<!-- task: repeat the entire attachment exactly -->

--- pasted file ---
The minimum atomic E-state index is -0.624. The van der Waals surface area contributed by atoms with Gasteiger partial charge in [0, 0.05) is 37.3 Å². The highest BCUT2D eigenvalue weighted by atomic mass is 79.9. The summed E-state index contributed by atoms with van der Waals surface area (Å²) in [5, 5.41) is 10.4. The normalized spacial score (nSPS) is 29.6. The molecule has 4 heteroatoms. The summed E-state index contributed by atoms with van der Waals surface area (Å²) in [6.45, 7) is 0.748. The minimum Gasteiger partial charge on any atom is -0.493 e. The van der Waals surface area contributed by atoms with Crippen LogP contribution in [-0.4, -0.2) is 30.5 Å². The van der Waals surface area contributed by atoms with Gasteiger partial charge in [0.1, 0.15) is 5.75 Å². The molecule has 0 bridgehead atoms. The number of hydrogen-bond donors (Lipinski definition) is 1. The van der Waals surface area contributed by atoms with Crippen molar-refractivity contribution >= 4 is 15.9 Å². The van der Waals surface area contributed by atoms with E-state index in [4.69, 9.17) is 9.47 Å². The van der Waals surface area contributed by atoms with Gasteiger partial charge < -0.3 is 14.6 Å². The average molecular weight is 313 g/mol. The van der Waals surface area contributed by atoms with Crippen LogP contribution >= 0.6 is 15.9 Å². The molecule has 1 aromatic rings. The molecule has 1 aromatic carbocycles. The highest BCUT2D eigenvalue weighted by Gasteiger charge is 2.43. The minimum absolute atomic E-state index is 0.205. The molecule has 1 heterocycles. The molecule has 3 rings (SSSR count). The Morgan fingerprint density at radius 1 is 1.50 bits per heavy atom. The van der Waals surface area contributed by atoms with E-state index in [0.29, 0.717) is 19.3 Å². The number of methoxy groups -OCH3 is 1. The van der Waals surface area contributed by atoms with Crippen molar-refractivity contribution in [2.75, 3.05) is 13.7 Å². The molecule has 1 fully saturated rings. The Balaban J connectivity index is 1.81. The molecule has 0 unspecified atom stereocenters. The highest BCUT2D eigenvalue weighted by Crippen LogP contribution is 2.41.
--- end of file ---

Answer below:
The minimum atomic E-state index is -0.624. The van der Waals surface area contributed by atoms with Gasteiger partial charge in [0, 0.05) is 37.3 Å². The highest BCUT2D eigenvalue weighted by atomic mass is 79.9. The summed E-state index contributed by atoms with van der Waals surface area (Å²) in [5, 5.41) is 10.4. The normalized spacial score (nSPS) is 29.6. The molecule has 4 heteroatoms. The summed E-state index contributed by atoms with van der Waals surface area (Å²) in [6.45, 7) is 0.748. The minimum Gasteiger partial charge on any atom is -0.493 e. The van der Waals surface area contributed by atoms with Crippen LogP contribution in [-0.4, -0.2) is 30.5 Å². The van der Waals surface area contributed by atoms with Gasteiger partial charge in [0.1, 0.15) is 5.75 Å². The molecule has 0 bridgehead atoms. The number of hydrogen-bond donors (Lipinski definition) is 1. The van der Waals surface area contributed by atoms with Crippen molar-refractivity contribution >= 4 is 15.9 Å². The van der Waals surface area contributed by atoms with E-state index in [4.69, 9.17) is 9.47 Å². The van der Waals surface area contributed by atoms with Gasteiger partial charge < -0.3 is 14.6 Å². The average molecular weight is 313 g/mol. The van der Waals surface area contributed by atoms with Crippen LogP contribution >= 0.6 is 15.9 Å². The molecule has 1 aromatic rings. The molecule has 1 aromatic carbocycles. The highest BCUT2D eigenvalue weighted by Gasteiger charge is 2.43. The minimum absolute atomic E-state index is 0.205. The molecule has 1 heterocycles. The molecule has 3 rings (SSSR count). The Morgan fingerprint density at radius 1 is 1.50 bits per heavy atom. The van der Waals surface area contributed by atoms with E-state index in [0.29, 0.717) is 19.3 Å². The number of methoxy groups -OCH3 is 1. The van der Waals surface area contributed by atoms with Crippen molar-refractivity contribution in [2.75, 3.05) is 13.7 Å². The molecule has 1 fully saturated rings. The Balaban J connectivity index is 1.81. The molecule has 0 unspecified atom stereocenters. The highest BCUT2D eigenvalue weighted by Crippen LogP contribution is 2.41.